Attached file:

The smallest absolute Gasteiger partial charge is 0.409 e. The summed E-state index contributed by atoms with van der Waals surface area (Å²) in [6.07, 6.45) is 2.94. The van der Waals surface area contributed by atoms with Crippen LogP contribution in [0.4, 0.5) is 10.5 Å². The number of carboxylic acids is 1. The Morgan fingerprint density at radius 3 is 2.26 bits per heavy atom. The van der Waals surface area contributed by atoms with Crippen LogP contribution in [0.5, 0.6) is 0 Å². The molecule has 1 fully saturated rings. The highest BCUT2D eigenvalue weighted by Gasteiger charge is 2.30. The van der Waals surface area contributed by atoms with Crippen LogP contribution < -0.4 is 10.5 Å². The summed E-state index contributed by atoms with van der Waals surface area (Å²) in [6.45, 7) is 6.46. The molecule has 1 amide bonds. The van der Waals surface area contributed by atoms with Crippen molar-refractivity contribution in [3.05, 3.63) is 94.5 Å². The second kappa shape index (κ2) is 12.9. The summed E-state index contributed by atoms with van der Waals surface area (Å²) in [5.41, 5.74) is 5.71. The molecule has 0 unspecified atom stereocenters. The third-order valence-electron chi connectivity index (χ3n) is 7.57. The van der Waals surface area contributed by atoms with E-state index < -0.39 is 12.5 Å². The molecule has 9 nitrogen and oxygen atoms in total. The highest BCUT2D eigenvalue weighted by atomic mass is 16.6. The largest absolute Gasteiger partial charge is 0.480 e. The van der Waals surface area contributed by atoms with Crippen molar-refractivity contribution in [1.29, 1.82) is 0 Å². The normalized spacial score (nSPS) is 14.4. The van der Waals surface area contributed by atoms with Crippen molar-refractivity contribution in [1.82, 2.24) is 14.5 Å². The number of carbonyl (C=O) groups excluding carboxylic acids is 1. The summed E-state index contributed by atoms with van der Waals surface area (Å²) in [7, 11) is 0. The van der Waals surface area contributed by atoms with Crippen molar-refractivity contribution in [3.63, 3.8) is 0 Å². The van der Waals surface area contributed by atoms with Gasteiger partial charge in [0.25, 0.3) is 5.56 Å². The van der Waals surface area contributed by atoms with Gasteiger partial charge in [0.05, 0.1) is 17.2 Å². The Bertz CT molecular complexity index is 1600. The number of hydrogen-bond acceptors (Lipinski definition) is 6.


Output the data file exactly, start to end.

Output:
The smallest absolute Gasteiger partial charge is 0.409 e. The summed E-state index contributed by atoms with van der Waals surface area (Å²) in [6.07, 6.45) is 2.94. The van der Waals surface area contributed by atoms with Crippen LogP contribution in [0.4, 0.5) is 10.5 Å². The number of carboxylic acids is 1. The Morgan fingerprint density at radius 3 is 2.26 bits per heavy atom. The van der Waals surface area contributed by atoms with Crippen LogP contribution in [0.5, 0.6) is 0 Å². The molecule has 1 fully saturated rings. The highest BCUT2D eigenvalue weighted by Gasteiger charge is 2.30. The van der Waals surface area contributed by atoms with Crippen LogP contribution < -0.4 is 10.5 Å². The summed E-state index contributed by atoms with van der Waals surface area (Å²) in [6.45, 7) is 6.46. The molecule has 1 amide bonds. The van der Waals surface area contributed by atoms with Crippen molar-refractivity contribution in [3.05, 3.63) is 94.5 Å². The second kappa shape index (κ2) is 12.9. The summed E-state index contributed by atoms with van der Waals surface area (Å²) in [5.41, 5.74) is 5.71. The molecule has 0 unspecified atom stereocenters. The third-order valence-electron chi connectivity index (χ3n) is 7.57. The van der Waals surface area contributed by atoms with E-state index < -0.39 is 12.5 Å². The molecule has 9 nitrogen and oxygen atoms in total. The highest BCUT2D eigenvalue weighted by atomic mass is 16.6. The largest absolute Gasteiger partial charge is 0.480 e. The van der Waals surface area contributed by atoms with Crippen molar-refractivity contribution in [1.29, 1.82) is 0 Å². The normalized spacial score (nSPS) is 14.4. The van der Waals surface area contributed by atoms with Crippen molar-refractivity contribution in [1.82, 2.24) is 14.5 Å². The number of carbonyl (C=O) groups excluding carboxylic acids is 1. The summed E-state index contributed by atoms with van der Waals surface area (Å²) in [7, 11) is 0. The van der Waals surface area contributed by atoms with Crippen molar-refractivity contribution in [3.63, 3.8) is 0 Å². The van der Waals surface area contributed by atoms with Gasteiger partial charge in [0.25, 0.3) is 5.56 Å². The van der Waals surface area contributed by atoms with Gasteiger partial charge in [0.05, 0.1) is 17.2 Å². The Bertz CT molecular complexity index is 1600. The number of hydrogen-bond acceptors (Lipinski definition) is 6.